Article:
When a space is made popular enough by a beloved piece of work, it can turn into a lasting point of interest for years to come for fans of the media the place was portrayed in. This happens even in shooting locations that weren’t necessarily represented as is. Think of how Waikato, New Zealand, has now become the famous spot for Hobbiton, regaling Lord of the Rings fans across the world (and getting tons of tourism for the area). The same rings true for small but significant spaces represented with different names in popular TV shows, like the Vasquez Rocks from Star Trek, the Mystic Grill from The Vampire Diaries, and McGee’s Pub from How I Met Your Mother.
This takes on a new form altogether when certain shows decide to take on entire cities or towns into their name as part of their core concept. Here are a few shows that have gained acclaim and became touchstones for their respective locations, whether by perfectly encapsulating the spirit of the space or showing off some of its sights.
The Emmy-award winning show starring Donald Glover as an up-and-coming rap artist has gotten much attention, with fans eagerly awaiting its third season return amidst the pandemic. The real-life location is the most populated city in Georgia and is heralded as one of the most active and creative hip hop scenes in the United States. More than simply showing off the city itself, the show is a great representative of this section of the culture that pervades the city and makes it so relevant for young creatives in the area. With its great blend of comedy and drama, this show shines a spotlight on that, and it’s a great example of the representation that can be achieved in art.
Because of its popularity, people continue to flock to the busy city to experience the lively scene for themselves, being exposed to historically significant spaces like Piedmont Park and the Martin Luther King Jr. Park and diving into the diverse food space filled with flavors unmatched. If you haven’t tried soul vegan, Atlanta has become the place to do it.
Though some evidence shows that there is much debate between actual Portland residents on how the sketch comedy show helmed by Fred Armisen and Carrie Brownstein represents them, the show received many awards and nominations throughout its run and inevitably drew in fans that eventually came to Portland in hopes of finding that “Portlandia” quirkiness they represented in the show. And while they have perfectly captured a particular section of the place (while perhaps decidedly skipping out on the squarer aspects of the town with little comedic value), they have also opened up a lot of discussion on the area’s consistent gentrification. Whether or not they are blamed for it is really up in the air.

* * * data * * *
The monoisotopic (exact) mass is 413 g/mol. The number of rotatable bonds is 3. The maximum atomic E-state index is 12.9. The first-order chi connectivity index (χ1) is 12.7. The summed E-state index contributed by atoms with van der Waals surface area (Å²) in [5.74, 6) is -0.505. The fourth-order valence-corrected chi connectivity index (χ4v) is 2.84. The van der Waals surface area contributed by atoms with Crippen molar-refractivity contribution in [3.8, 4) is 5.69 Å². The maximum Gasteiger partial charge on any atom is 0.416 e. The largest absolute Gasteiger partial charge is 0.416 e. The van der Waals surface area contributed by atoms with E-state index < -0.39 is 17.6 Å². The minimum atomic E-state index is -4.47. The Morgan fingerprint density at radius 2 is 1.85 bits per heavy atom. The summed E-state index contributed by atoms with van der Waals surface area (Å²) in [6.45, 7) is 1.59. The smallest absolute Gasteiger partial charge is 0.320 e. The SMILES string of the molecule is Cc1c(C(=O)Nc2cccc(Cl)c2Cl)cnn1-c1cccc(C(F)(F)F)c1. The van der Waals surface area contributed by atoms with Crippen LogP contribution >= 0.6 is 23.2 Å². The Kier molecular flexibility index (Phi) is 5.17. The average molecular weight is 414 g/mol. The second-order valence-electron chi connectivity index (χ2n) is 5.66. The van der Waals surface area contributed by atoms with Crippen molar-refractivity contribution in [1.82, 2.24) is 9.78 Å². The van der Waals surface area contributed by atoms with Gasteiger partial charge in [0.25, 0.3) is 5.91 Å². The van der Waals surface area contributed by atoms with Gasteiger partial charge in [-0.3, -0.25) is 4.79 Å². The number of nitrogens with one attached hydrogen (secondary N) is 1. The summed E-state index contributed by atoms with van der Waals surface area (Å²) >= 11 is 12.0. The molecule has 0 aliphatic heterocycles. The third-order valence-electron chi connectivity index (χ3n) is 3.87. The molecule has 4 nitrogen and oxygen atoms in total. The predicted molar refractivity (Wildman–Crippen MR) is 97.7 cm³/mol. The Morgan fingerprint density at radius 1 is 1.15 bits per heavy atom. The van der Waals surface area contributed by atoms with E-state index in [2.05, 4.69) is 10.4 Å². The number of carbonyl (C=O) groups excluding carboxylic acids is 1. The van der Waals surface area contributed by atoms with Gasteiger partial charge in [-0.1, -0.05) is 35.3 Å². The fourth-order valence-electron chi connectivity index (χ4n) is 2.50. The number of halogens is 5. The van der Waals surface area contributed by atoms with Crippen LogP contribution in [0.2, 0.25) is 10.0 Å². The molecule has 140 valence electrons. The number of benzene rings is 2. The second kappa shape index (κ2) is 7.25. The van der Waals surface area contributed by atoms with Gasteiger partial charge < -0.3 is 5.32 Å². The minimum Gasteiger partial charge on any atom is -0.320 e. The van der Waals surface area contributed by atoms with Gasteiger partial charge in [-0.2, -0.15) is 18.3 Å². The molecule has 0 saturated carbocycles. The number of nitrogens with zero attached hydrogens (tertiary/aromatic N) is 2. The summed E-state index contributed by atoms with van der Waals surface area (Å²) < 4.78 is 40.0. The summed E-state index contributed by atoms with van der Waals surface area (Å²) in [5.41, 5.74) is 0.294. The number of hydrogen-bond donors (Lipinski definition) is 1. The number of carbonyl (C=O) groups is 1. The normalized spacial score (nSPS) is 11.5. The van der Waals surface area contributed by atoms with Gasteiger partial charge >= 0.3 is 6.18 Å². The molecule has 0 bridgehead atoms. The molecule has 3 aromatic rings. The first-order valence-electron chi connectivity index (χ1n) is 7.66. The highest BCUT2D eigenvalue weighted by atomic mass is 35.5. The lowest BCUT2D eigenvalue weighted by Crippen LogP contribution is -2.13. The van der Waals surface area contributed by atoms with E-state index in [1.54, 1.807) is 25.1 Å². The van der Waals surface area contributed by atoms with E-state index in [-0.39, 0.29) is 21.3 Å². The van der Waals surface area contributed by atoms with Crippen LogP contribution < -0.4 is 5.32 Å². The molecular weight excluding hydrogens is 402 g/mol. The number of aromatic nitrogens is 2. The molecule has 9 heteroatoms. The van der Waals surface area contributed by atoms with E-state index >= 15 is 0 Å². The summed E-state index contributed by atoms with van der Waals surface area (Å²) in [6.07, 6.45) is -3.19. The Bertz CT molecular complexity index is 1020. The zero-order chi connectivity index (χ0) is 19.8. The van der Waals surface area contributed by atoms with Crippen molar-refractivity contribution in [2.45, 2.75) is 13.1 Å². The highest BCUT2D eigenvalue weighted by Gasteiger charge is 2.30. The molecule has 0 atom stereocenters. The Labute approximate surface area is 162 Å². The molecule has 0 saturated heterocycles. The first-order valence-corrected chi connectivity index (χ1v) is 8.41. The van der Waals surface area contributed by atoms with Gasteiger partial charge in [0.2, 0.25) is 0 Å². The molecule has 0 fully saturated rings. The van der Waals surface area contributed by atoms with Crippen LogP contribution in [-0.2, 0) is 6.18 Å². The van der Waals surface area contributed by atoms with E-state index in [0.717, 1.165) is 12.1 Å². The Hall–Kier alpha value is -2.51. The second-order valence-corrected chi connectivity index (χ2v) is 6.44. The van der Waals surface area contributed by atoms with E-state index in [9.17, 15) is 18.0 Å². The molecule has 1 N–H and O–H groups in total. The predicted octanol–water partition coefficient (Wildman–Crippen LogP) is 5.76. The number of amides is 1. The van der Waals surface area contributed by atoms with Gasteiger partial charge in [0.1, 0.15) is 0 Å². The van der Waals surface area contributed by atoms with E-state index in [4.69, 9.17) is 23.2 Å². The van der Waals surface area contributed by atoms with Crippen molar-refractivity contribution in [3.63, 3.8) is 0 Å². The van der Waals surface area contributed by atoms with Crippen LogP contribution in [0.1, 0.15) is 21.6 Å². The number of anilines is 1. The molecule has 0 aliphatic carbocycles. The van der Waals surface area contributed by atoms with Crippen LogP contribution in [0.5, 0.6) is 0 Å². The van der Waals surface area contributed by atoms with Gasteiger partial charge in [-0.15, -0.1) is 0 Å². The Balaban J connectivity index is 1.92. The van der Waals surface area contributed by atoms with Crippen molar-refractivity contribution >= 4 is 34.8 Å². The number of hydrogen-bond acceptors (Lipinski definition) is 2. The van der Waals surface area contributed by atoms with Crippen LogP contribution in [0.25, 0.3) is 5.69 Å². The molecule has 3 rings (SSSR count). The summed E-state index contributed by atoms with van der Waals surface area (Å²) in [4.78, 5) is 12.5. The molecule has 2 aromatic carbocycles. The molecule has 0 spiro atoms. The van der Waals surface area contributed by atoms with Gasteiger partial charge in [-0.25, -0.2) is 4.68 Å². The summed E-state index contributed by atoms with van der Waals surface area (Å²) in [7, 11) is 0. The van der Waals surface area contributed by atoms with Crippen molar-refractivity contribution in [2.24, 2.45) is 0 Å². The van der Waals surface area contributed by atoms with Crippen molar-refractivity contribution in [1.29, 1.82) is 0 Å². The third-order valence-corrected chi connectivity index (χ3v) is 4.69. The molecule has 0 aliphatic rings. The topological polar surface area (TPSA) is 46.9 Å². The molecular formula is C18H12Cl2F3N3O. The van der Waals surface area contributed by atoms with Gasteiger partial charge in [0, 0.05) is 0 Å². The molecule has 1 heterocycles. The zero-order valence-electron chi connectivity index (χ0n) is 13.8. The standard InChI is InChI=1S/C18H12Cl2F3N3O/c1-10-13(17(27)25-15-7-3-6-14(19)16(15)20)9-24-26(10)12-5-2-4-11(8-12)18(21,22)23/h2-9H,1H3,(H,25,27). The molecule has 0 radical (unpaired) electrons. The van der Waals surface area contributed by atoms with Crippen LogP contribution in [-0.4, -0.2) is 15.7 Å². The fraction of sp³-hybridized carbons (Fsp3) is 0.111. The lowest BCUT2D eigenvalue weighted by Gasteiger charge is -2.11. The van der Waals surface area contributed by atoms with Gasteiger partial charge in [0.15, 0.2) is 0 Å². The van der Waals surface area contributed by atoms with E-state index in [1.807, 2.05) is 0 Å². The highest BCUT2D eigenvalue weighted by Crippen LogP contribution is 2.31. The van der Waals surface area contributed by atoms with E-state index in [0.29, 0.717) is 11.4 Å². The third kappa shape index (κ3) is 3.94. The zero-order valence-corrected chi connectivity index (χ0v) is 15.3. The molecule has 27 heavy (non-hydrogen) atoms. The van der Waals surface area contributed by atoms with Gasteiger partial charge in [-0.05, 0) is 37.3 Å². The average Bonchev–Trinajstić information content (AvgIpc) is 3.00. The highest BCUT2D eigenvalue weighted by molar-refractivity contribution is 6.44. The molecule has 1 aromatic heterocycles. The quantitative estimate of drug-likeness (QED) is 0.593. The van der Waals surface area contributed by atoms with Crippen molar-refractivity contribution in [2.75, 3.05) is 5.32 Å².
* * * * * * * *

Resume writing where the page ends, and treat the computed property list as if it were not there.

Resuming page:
This one may not necessarily be in lighter fare since the show is all about murder and crime. It’s so well-made, though, that audiences couldn’t help but get hooked. The great plots and set pieces (which were all allegedly based on a true story) occur in a fictional landscape in Minnesota and resulted in another case that resulted in people flocking to a real location to catch a glimpse of the areas that the show visits. Beyond Minnesota, a few hundred miles off, people have started flocking to Fargo, North Dakota. That said, the show’s premise is somewhat eerily accurate, considering that the real-life Fargo has one of the highest crime rates in its state.
Fans of the long-running cartoon may be surprised to see what is the same and vastly different between real life and the show’s depiction of South Park. Much of the show is based on the creators’ actual experiences in the place, however, so it stems from a touch of realism that then veers into the absurdism that fans have loved for over two decades. Either way, the show has become such an intertwined part of the real space’s representative culture these days, and fans of the show can visit highlight locations to get the full experience.
Hot in Cleveland
Though the show is an energetic comedy that sees its stars go through sitcom mishaps, the popular series made Cleveland a hot visit, especially when it was the highest-rated show on its network. From the “realness” of the citizens to the wide variety of burgers and sandwiches one can get and the cheap prices for homes, the show painted a pretty attractive picture of the city, and it paid off for the local economy.
Sometimes, art finds interesting ways to represent a town and inform people’s perception of it. Just think of all the places you’ve visited because of stories.